Hey, everyone. Hope the first part of this new year have been good for you. It’s no secret that I have a fascination with full moons. I think it runs in the family. My brother once hiked through Grand Canyon by the light of a full August moon.
Also, the original concept for my upcoming Legends of Madeira series was inspired by, you guessed it, the moon. I thought it would be fun to feature a monthly post with some facts, myths, or maybe even a legend or two.
For years, I’d heard the term Harvest Moon, but did you know Native Americans had names for each of the full moons? These varied from tribe to tribe and were often relative to the area in which they lived. According to the Farmer’s Almanac, these names traditionally applied to the entire lunar month, beginning with either the new or full moon.
January is known as the Wolf Moon. This has nothing to do with mythical werewolves. It came about because on cold January nights, packs of wolves are often heard. It was once thought wolves howled because they were hungry. However, wolves use howls to define their territory, locate members of their pack, and gather for hunting.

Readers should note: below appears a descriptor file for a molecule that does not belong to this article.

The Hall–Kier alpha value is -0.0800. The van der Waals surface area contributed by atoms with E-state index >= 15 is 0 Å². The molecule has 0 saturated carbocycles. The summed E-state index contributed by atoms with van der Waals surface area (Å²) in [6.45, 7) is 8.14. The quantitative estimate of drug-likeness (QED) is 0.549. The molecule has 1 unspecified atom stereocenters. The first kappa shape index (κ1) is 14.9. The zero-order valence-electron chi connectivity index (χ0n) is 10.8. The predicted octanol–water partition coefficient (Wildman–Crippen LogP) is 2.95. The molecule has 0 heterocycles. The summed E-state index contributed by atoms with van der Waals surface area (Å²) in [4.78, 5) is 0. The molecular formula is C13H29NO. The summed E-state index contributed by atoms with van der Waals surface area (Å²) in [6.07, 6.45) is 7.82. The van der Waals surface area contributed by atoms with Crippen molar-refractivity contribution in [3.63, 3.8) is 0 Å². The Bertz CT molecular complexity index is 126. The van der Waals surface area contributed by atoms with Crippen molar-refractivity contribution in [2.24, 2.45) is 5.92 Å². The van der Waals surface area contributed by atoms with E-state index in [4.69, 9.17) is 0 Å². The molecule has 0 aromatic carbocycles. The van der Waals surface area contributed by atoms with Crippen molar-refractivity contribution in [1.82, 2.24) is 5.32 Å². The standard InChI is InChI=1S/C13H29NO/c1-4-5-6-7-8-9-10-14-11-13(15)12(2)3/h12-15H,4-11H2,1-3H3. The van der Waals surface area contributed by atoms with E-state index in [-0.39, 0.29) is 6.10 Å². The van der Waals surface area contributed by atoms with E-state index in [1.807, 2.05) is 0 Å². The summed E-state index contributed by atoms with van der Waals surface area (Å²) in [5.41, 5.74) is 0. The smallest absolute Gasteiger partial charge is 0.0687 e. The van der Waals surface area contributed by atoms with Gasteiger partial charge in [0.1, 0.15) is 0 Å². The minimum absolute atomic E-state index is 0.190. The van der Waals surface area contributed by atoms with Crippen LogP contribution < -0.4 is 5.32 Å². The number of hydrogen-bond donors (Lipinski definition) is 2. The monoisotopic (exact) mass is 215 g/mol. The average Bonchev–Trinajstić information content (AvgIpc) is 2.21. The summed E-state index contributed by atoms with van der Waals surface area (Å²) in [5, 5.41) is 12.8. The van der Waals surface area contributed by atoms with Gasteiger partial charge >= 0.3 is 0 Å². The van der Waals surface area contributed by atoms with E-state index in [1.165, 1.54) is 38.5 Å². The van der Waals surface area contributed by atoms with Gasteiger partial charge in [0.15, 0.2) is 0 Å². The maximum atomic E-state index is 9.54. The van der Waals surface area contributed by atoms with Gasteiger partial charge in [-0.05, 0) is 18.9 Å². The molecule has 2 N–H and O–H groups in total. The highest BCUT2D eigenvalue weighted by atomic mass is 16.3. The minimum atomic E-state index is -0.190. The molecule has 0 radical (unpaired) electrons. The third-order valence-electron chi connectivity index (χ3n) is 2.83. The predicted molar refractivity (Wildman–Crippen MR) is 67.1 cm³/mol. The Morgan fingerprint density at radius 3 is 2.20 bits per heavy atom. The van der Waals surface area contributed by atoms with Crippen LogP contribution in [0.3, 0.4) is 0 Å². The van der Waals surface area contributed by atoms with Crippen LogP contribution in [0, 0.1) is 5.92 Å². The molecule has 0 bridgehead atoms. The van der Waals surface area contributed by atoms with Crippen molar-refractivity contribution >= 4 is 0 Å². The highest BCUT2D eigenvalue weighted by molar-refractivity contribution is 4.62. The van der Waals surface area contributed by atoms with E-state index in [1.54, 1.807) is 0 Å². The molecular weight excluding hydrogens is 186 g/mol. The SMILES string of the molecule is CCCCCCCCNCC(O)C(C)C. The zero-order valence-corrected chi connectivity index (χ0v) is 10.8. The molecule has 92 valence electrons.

- Like their canine ancestors, domestic dogs are known to bark and howl more during the full moon. They might also be more aggressive. A study carried out by a teaching hospital in the United Kingdom found dog bites are often twice as common during a full moon than on other nights.
- Many people claim to see images on the lunar surfaces, such as animals or human faces. (Ever heard of “The man in the Moon?”) These images are composed of the dark areas of the lunar plains and the lighter highlands of the lunar surface.
- The full moon occurs this month on Thursday, January 28.
According to the Menominee The Sun, and his sister The Moon, lived together in the East. One day Sun left to go hunting and was gone for a long time. As the days passed Moon became worried and went into the sky to search for him. After twenty days of searching, she died but returned to life after four days to resume her search for another twenty days.
The four days of death are thought to coincide with the dark phase of the new moon, while the twenty days before and after are a reference to the waxing and waning phases.
I hope you’ll enjoy this monthly series. Next month is the shortest of the year, but moon-wise February has a unique distinction from all other months.
Interested in learning more? Check back then.